Research - Amended, October, 2001," published in the NIH Guide for Grants and 
Contracts on October 9, 2001 (https://grants.nih.gov/grants/guide/notice-
files/NOT-OD-02-001.html); a complete copy of the updated Guidelines are 
available at 
The amended policy incorporates: the use of an NIH definition of clinical 
research; updated racial and ethnic categories in compliance with the new OMB 
standards; clarification of language governing NIH-defined Phase III clinical 
trials consistent with the new PHS Form 398; and updated roles and 
responsibilities of NIH staff and the extramural community.  The policy 
continues to require for all NIH-defined Phase III clinical trials that: a) 
all applications or proposals and/or protocols must provide a description of 
plans to conduct analyses, as appropriate, to address differences by 
sex/gender and/or racial/ethnic groups, including subgroups if applicable; 
and b) investigators must report annual accrual and progress in conducting 
analyses, as appropriate, by sex/gender and/or racial/ethnic group 

The NIH maintains a policy that children (i.e., individuals under the age of 
21) must be included in all human subjects research, conducted or supported 
by the NIH, unless there are scientific and ethical reasons not to include 
them. This policy applies to all initial (Type 1) applications submitted for 
receipt dates after October 1, 1998.

All investigators proposing research involving human subjects should read the 
"NIH Policy and Guidelines" on the inclusion of children as participants in 
research involving human subjects that is available at 

policy requires education on the protection of human subject participants for 
all investigators submitting NIH proposals for research involving human 
subjects.  You will find this policy announcement in the NIH Guide for Grants 
and Contracts Announcement, dated June 5, 2000, at 
https://grants.nih.gov/grants/guide/notice-files/NOT-OD-00-039.html.  A 
continuing education program in the protection of human participants in 
research in now available online at: http://cme.nci.nih.gov/

HUMAN EMBRYONIC STEM CELLS (hESC): Criteria for federal funding of research on 
hESCs can be found at https://grants.nih.gov/grants/stem_cells.htm and at  
https://grants.nih.gov/grants/guide/notice-files/NOT-OD-02-005.html.  Only 
research using hESC lines that are registered in the NIH Human Embryonic Stem 
Cell Registry will be eligible for Federal funding (see http://escr.nih.gov).  
It is the responsibility of the applicant to provide the official NIH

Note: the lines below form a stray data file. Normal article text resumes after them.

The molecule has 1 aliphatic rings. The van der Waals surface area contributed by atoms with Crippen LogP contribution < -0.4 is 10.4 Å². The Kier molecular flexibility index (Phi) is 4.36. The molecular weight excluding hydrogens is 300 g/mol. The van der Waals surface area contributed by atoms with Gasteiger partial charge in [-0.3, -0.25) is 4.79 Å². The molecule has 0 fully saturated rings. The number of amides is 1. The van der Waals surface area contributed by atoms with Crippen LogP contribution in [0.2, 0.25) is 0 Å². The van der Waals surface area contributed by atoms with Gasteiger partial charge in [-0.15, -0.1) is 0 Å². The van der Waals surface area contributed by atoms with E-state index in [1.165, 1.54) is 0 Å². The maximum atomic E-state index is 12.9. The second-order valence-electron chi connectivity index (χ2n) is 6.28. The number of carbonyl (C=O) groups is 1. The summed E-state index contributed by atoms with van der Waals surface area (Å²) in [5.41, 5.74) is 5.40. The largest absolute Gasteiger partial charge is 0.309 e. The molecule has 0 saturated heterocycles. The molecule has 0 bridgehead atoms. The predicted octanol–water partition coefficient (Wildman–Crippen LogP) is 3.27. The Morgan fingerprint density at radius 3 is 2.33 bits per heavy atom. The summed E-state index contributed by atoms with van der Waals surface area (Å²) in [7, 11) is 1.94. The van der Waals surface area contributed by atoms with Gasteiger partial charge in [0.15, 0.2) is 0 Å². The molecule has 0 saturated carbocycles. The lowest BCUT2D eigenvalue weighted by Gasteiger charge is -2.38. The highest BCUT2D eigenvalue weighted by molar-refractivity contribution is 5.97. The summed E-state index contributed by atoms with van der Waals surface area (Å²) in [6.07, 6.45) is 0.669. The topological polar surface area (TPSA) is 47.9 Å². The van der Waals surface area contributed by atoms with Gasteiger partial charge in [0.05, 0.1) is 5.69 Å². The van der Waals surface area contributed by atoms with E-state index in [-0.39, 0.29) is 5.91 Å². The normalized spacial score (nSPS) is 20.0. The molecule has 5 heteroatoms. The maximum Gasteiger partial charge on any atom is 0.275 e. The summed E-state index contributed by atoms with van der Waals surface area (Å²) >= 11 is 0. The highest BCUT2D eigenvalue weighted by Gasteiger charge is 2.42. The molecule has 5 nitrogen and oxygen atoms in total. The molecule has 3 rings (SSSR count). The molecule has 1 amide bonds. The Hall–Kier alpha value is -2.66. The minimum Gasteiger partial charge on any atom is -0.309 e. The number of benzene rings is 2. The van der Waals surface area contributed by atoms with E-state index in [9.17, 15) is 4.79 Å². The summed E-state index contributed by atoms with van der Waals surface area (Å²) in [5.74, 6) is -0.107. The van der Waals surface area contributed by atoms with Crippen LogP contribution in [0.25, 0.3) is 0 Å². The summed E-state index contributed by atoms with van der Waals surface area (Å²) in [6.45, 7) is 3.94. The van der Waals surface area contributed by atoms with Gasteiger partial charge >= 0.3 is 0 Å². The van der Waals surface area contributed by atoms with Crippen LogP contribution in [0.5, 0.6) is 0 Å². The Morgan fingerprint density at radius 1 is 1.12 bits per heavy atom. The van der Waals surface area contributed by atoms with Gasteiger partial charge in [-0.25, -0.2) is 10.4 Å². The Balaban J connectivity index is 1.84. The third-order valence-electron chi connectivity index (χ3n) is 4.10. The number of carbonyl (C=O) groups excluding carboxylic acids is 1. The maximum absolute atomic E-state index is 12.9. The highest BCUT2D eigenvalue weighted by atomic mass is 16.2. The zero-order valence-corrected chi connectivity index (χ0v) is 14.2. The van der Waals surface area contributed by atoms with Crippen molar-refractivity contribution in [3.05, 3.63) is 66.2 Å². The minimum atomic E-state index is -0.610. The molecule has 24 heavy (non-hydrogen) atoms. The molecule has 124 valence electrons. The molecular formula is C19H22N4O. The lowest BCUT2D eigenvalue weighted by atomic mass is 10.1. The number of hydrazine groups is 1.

identifier(s)for the hESC line(s)to be used in the proposed research.  
Applications that do not provide this information will be returned without 

Office of Management and Budget (OMB) Circular A-110 has been revised to 
provide public access to research data through the Freedom of Information Act 
(FOIA) under some circumstances.  Data that are (1) first produced in a 
project that is supported in whole or in part with Federal funds and (2) 
cited publicly and officially by a Federal agency in support of an action 
that has the force and effect of law (i.e., a regulation) may be accessed 
through FOIA.  It is important for applicants to understand the basic scope 
of this amendment.  NIH has provided guidance at 

Applicants may wish to place data collected under this PA in a public 
archive, which can provide protections for the data and manage the 
distribution for an indefinite period of time.  If so, the application should 
include a description of the archiving plan in the study design and include 
information about this in the budget justification section of the 
application. In addition, applicants should think about how to structure 
informed consent statements and other human subjects procedures given the 
potential for wider use of data collected under this award.

URLs IN NIH GRANT APPLICATIONS OR APPENDICES: All applications and proposals 
for NIH funding must be self-contained within specified page limitations. 
Unless otherwise specified in an NIH solicitation, Internet addresses (URLs) 
should not be used to provide information necessary to the review because 
reviewers are under no obligation to view the Internet sites.  Furthermore, 
we caution reviewers that their anonymity may be compromised when they 
directly access an Internet site.

HEALTHY PEOPLE 2010: The Public Health Service (PHS) is committed to 
achieving the health promotion and disease prevention objectives of "Healthy 
People 2010," a PHS-led national activity for setting priority areas. This PA 
is related to one or more of the priority areas. Potential applicants may 
obtain a copy of "Healthy People 2010" at 

This program is described in the Catalog of Federal Domestic Assistance Nos. 
93.397 and 93.121.  Awards are made under authorization of Sections 301 and 
405 of the Public Health Service Act as amended (42 USC 241 and 284) and 
administered under NIH grants policies and Federal Regulations 42 CFR 52 and 
45 CFR Parts 74 and 92. This program is not subject to the intergovernmental 
review requirements of Executive Order 12372 or Health Systems Agency review.

The PHS strongly encourages all grant recipients to provide a smoke-free 
workplace and promote the non-use of all tobacco products. In addition, 
Public Law 103-227, the Pro-Children Act of 1994, prohibits smoking in 
certain facilities (or in some cases, any portion of a facility) in which 
regular or routine education, library, day care, health care, or early 
childhood development services are provided to children. This is consistent 
with the PHS mission to protect and advance the physical and mental health of 
the American people.